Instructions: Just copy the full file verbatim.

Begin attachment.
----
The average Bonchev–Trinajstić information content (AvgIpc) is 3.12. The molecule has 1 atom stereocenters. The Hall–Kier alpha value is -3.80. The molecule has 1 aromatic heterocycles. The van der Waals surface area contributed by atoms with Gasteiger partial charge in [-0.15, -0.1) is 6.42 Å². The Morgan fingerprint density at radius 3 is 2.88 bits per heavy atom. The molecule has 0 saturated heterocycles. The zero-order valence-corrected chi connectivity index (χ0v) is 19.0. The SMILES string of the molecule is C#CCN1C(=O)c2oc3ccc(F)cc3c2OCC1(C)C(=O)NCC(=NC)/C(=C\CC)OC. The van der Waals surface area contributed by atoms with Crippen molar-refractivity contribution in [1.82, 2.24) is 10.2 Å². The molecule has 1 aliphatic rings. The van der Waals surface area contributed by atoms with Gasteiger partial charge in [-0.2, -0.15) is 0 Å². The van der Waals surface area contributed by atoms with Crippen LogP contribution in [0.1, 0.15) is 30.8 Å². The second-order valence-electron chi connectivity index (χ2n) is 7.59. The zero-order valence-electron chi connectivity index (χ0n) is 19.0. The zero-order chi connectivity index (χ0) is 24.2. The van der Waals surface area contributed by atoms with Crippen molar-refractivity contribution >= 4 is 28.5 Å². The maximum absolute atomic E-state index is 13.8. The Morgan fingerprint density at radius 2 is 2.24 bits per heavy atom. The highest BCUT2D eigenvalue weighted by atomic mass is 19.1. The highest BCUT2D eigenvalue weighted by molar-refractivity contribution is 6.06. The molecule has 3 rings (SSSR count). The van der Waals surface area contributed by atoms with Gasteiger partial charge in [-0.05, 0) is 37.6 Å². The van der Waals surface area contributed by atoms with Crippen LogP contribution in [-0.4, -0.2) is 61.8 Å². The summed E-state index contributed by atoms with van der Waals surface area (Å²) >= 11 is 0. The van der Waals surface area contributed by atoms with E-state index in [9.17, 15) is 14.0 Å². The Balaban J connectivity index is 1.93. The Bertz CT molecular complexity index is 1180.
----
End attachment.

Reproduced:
The average Bonchev–Trinajstić information content (AvgIpc) is 3.12. The molecule has 1 atom stereocenters. The Hall–Kier alpha value is -3.80. The molecule has 1 aromatic heterocycles. The van der Waals surface area contributed by atoms with Gasteiger partial charge in [-0.15, -0.1) is 6.42 Å². The Morgan fingerprint density at radius 3 is 2.88 bits per heavy atom. The molecule has 0 saturated heterocycles. The zero-order valence-corrected chi connectivity index (χ0v) is 19.0. The SMILES string of the molecule is C#CCN1C(=O)c2oc3ccc(F)cc3c2OCC1(C)C(=O)NCC(=NC)/C(=C\CC)OC. The van der Waals surface area contributed by atoms with Crippen molar-refractivity contribution in [1.82, 2.24) is 10.2 Å². The molecule has 1 aliphatic rings. The van der Waals surface area contributed by atoms with Gasteiger partial charge in [-0.2, -0.15) is 0 Å². The van der Waals surface area contributed by atoms with Crippen LogP contribution in [0.1, 0.15) is 30.8 Å². The second-order valence-electron chi connectivity index (χ2n) is 7.59. The zero-order valence-electron chi connectivity index (χ0n) is 19.0. The zero-order chi connectivity index (χ0) is 24.2. The van der Waals surface area contributed by atoms with Crippen molar-refractivity contribution >= 4 is 28.5 Å². The maximum absolute atomic E-state index is 13.8. The Morgan fingerprint density at radius 2 is 2.24 bits per heavy atom. The highest BCUT2D eigenvalue weighted by atomic mass is 19.1. The highest BCUT2D eigenvalue weighted by molar-refractivity contribution is 6.06. The molecule has 3 rings (SSSR count). The van der Waals surface area contributed by atoms with Gasteiger partial charge in [-0.05, 0) is 37.6 Å². The van der Waals surface area contributed by atoms with Crippen LogP contribution in [-0.4, -0.2) is 61.8 Å². The summed E-state index contributed by atoms with van der Waals surface area (Å²) >= 11 is 0. The van der Waals surface area contributed by atoms with E-state index in [9.17, 15) is 14.0 Å². The Balaban J connectivity index is 1.93. The Bertz CT molecular complexity index is 1180.